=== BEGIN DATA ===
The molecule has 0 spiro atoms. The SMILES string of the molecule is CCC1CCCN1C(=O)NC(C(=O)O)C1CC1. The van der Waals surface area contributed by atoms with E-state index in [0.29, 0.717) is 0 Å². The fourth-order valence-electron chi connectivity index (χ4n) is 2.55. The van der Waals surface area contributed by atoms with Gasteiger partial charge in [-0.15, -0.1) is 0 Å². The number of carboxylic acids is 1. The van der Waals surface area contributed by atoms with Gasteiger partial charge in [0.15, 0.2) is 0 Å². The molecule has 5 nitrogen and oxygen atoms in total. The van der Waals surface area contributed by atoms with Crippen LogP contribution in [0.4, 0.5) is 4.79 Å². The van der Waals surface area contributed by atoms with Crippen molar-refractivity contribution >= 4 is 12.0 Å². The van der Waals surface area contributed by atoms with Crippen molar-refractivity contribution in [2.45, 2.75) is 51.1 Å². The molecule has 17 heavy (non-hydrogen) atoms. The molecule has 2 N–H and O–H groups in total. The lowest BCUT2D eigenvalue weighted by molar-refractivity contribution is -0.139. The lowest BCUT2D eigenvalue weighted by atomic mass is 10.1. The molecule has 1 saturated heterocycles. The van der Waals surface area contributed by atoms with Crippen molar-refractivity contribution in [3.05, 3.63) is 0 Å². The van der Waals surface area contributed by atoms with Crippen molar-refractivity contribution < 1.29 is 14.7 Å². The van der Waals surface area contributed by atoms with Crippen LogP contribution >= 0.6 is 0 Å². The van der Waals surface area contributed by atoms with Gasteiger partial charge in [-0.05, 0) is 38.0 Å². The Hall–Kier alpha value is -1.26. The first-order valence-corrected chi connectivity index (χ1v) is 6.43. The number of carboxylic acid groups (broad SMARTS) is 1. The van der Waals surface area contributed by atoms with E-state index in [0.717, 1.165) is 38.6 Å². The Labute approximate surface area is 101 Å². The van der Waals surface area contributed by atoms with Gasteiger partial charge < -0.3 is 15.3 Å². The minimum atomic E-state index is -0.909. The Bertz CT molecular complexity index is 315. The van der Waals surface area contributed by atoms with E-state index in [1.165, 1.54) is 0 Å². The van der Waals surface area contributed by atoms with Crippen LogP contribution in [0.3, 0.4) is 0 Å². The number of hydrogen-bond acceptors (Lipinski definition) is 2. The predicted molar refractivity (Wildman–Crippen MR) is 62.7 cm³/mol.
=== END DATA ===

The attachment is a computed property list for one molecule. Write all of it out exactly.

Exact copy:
The molecule has 0 spiro atoms. The SMILES string of the molecule is CCC1CCCN1C(=O)NC(C(=O)O)C1CC1. The van der Waals surface area contributed by atoms with E-state index in [0.29, 0.717) is 0 Å². The fourth-order valence-electron chi connectivity index (χ4n) is 2.55. The van der Waals surface area contributed by atoms with Gasteiger partial charge in [-0.15, -0.1) is 0 Å². The number of carboxylic acids is 1. The van der Waals surface area contributed by atoms with Gasteiger partial charge in [0.15, 0.2) is 0 Å². The molecule has 5 nitrogen and oxygen atoms in total. The van der Waals surface area contributed by atoms with Crippen LogP contribution in [0.4, 0.5) is 4.79 Å². The van der Waals surface area contributed by atoms with Crippen molar-refractivity contribution >= 4 is 12.0 Å². The van der Waals surface area contributed by atoms with Crippen molar-refractivity contribution in [2.45, 2.75) is 51.1 Å². The molecule has 17 heavy (non-hydrogen) atoms. The molecule has 2 N–H and O–H groups in total. The lowest BCUT2D eigenvalue weighted by molar-refractivity contribution is -0.139. The lowest BCUT2D eigenvalue weighted by atomic mass is 10.1. The molecule has 1 saturated heterocycles. The van der Waals surface area contributed by atoms with Crippen molar-refractivity contribution in [3.05, 3.63) is 0 Å². The van der Waals surface area contributed by atoms with Crippen molar-refractivity contribution < 1.29 is 14.7 Å². The van der Waals surface area contributed by atoms with Crippen LogP contribution >= 0.6 is 0 Å². The van der Waals surface area contributed by atoms with Gasteiger partial charge in [-0.05, 0) is 38.0 Å². The Hall–Kier alpha value is -1.26. The first-order valence-corrected chi connectivity index (χ1v) is 6.43. The number of carboxylic acid groups (broad SMARTS) is 1. The van der Waals surface area contributed by atoms with E-state index in [0.717, 1.165) is 38.6 Å². The Labute approximate surface area is 101 Å². The van der Waals surface area contributed by atoms with Gasteiger partial charge < -0.3 is 15.3 Å². The minimum atomic E-state index is -0.909. The Bertz CT molecular complexity index is 315. The van der Waals surface area contributed by atoms with E-state index in [1.165, 1.54) is 0 Å². The van der Waals surface area contributed by atoms with Crippen LogP contribution in [0.3, 0.4) is 0 Å². The number of hydrogen-bond acceptors (Lipinski definition) is 2. The predicted molar refractivity (Wildman–Crippen MR) is 62.7 cm³/mol.